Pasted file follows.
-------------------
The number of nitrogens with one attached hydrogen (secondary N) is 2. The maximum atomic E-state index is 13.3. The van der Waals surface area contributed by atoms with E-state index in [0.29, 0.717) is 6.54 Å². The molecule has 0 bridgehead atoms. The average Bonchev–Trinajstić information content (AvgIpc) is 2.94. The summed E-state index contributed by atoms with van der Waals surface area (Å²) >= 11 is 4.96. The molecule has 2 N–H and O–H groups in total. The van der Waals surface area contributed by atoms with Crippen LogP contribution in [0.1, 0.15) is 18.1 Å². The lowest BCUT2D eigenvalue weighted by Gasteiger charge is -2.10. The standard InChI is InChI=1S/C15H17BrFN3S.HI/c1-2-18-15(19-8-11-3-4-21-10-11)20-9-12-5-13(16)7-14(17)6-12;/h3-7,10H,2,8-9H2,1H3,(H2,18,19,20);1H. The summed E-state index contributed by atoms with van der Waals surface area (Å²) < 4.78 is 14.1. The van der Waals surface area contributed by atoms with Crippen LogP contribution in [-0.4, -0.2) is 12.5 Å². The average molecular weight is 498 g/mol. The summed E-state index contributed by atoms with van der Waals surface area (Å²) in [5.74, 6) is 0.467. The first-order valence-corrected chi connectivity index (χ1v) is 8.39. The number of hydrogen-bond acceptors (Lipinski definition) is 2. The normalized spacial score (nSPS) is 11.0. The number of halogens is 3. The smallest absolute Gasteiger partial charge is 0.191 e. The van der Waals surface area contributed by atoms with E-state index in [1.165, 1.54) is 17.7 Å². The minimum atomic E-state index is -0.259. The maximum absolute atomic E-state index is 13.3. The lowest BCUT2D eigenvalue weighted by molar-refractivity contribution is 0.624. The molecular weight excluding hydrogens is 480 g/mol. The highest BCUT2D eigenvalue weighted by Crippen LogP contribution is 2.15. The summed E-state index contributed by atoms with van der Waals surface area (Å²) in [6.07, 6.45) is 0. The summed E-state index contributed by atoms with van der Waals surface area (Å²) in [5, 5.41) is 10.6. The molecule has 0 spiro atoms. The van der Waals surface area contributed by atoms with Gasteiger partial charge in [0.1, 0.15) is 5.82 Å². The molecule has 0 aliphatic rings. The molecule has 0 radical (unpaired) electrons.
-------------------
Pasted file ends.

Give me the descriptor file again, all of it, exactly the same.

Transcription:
The number of nitrogens with one attached hydrogen (secondary N) is 2. The maximum atomic E-state index is 13.3. The van der Waals surface area contributed by atoms with E-state index in [0.29, 0.717) is 6.54 Å². The molecule has 0 bridgehead atoms. The average Bonchev–Trinajstić information content (AvgIpc) is 2.94. The summed E-state index contributed by atoms with van der Waals surface area (Å²) >= 11 is 4.96. The molecule has 2 N–H and O–H groups in total. The van der Waals surface area contributed by atoms with Crippen LogP contribution in [0.1, 0.15) is 18.1 Å². The lowest BCUT2D eigenvalue weighted by Gasteiger charge is -2.10. The standard InChI is InChI=1S/C15H17BrFN3S.HI/c1-2-18-15(19-8-11-3-4-21-10-11)20-9-12-5-13(16)7-14(17)6-12;/h3-7,10H,2,8-9H2,1H3,(H2,18,19,20);1H. The summed E-state index contributed by atoms with van der Waals surface area (Å²) < 4.78 is 14.1. The van der Waals surface area contributed by atoms with Crippen LogP contribution in [-0.4, -0.2) is 12.5 Å². The average molecular weight is 498 g/mol. The summed E-state index contributed by atoms with van der Waals surface area (Å²) in [5.74, 6) is 0.467. The first-order valence-corrected chi connectivity index (χ1v) is 8.39. The number of hydrogen-bond acceptors (Lipinski definition) is 2. The normalized spacial score (nSPS) is 11.0. The number of halogens is 3. The smallest absolute Gasteiger partial charge is 0.191 e. The van der Waals surface area contributed by atoms with E-state index in [1.165, 1.54) is 17.7 Å². The minimum atomic E-state index is -0.259. The maximum absolute atomic E-state index is 13.3. The lowest BCUT2D eigenvalue weighted by molar-refractivity contribution is 0.624. The molecular weight excluding hydrogens is 480 g/mol. The highest BCUT2D eigenvalue weighted by Crippen LogP contribution is 2.15. The summed E-state index contributed by atoms with van der Waals surface area (Å²) in [6.07, 6.45) is 0. The summed E-state index contributed by atoms with van der Waals surface area (Å²) in [5, 5.41) is 10.6. The molecule has 0 spiro atoms. The van der Waals surface area contributed by atoms with Gasteiger partial charge in [0.1, 0.15) is 5.82 Å². The molecule has 0 aliphatic rings. The molecule has 0 radical (unpaired) electrons.